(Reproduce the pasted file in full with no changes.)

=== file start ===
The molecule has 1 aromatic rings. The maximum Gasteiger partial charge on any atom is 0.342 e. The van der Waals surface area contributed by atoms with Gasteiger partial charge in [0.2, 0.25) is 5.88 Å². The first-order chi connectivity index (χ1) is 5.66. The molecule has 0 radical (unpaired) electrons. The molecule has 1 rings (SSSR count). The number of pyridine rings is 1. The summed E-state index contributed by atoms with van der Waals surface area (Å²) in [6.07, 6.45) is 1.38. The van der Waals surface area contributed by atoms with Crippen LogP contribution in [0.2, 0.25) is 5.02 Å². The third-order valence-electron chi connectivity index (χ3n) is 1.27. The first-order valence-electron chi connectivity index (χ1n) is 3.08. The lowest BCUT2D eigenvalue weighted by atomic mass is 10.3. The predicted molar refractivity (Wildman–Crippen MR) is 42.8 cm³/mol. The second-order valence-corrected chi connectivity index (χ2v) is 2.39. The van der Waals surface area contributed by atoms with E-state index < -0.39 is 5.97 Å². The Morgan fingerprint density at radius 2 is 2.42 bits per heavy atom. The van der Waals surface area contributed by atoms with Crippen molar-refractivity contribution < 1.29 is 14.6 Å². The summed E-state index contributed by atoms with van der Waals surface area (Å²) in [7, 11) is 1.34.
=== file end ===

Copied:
The molecule has 1 aromatic rings. The maximum Gasteiger partial charge on any atom is 0.342 e. The van der Waals surface area contributed by atoms with Gasteiger partial charge in [0.2, 0.25) is 5.88 Å². The first-order chi connectivity index (χ1) is 5.66. The molecule has 0 radical (unpaired) electrons. The molecule has 1 rings (SSSR count). The number of pyridine rings is 1. The summed E-state index contributed by atoms with van der Waals surface area (Å²) in [6.07, 6.45) is 1.38. The van der Waals surface area contributed by atoms with Crippen LogP contribution in [0.2, 0.25) is 5.02 Å². The third-order valence-electron chi connectivity index (χ3n) is 1.27. The first-order valence-electron chi connectivity index (χ1n) is 3.08. The lowest BCUT2D eigenvalue weighted by atomic mass is 10.3. The predicted molar refractivity (Wildman–Crippen MR) is 42.8 cm³/mol. The second-order valence-corrected chi connectivity index (χ2v) is 2.39. The van der Waals surface area contributed by atoms with E-state index < -0.39 is 5.97 Å². The Morgan fingerprint density at radius 2 is 2.42 bits per heavy atom. The van der Waals surface area contributed by atoms with Crippen molar-refractivity contribution < 1.29 is 14.6 Å². The summed E-state index contributed by atoms with van der Waals surface area (Å²) in [7, 11) is 1.34.